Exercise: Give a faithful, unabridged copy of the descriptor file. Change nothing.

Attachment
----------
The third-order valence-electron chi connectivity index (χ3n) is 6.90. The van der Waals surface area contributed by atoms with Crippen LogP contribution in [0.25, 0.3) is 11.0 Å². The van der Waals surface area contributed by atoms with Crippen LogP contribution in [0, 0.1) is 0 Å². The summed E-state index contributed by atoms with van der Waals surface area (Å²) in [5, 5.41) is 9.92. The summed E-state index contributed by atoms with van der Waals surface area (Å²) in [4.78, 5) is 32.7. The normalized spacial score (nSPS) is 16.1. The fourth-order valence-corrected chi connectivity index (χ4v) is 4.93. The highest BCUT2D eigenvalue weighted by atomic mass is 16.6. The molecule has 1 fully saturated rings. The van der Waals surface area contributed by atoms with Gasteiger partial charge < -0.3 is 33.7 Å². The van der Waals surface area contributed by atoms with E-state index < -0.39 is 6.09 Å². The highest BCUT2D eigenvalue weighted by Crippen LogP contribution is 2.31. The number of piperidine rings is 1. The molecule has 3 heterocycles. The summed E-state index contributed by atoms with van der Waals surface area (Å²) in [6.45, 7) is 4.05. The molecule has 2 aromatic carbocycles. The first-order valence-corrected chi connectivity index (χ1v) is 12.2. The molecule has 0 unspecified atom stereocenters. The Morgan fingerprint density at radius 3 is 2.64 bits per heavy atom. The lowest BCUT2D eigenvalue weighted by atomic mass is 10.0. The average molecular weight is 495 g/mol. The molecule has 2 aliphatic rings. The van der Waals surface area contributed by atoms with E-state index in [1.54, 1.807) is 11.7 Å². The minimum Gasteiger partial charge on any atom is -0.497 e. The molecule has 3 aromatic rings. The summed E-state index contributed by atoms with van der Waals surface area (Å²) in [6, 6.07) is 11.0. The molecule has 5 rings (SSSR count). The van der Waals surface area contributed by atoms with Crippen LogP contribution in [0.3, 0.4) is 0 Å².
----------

The third-order valence-electron chi connectivity index (χ3n) is 6.90. The van der Waals surface area contributed by atoms with Crippen LogP contribution in [0.25, 0.3) is 11.0 Å². The van der Waals surface area contributed by atoms with Crippen LogP contribution in [0, 0.1) is 0 Å². The summed E-state index contributed by atoms with van der Waals surface area (Å²) in [5, 5.41) is 9.92. The summed E-state index contributed by atoms with van der Waals surface area (Å²) in [4.78, 5) is 32.7. The normalized spacial score (nSPS) is 16.1. The fourth-order valence-corrected chi connectivity index (χ4v) is 4.93. The highest BCUT2D eigenvalue weighted by atomic mass is 16.6. The molecule has 1 fully saturated rings. The van der Waals surface area contributed by atoms with Gasteiger partial charge < -0.3 is 33.7 Å². The van der Waals surface area contributed by atoms with E-state index < -0.39 is 6.09 Å². The highest BCUT2D eigenvalue weighted by Crippen LogP contribution is 2.31. The number of piperidine rings is 1. The molecule has 3 heterocycles. The summed E-state index contributed by atoms with van der Waals surface area (Å²) in [6.45, 7) is 4.05. The molecule has 2 aromatic carbocycles. The first-order valence-corrected chi connectivity index (χ1v) is 12.2. The molecule has 0 unspecified atom stereocenters. The Morgan fingerprint density at radius 3 is 2.64 bits per heavy atom. The lowest BCUT2D eigenvalue weighted by atomic mass is 10.0. The average molecular weight is 495 g/mol. The molecule has 2 aliphatic rings. The van der Waals surface area contributed by atoms with E-state index in [1.54, 1.807) is 11.7 Å². The minimum Gasteiger partial charge on any atom is -0.497 e. The molecule has 3 aromatic rings. The summed E-state index contributed by atoms with van der Waals surface area (Å²) in [6, 6.07) is 11.0. The molecule has 5 rings (SSSR count). The van der Waals surface area contributed by atoms with Crippen LogP contribution in [0.3, 0.4) is 0 Å².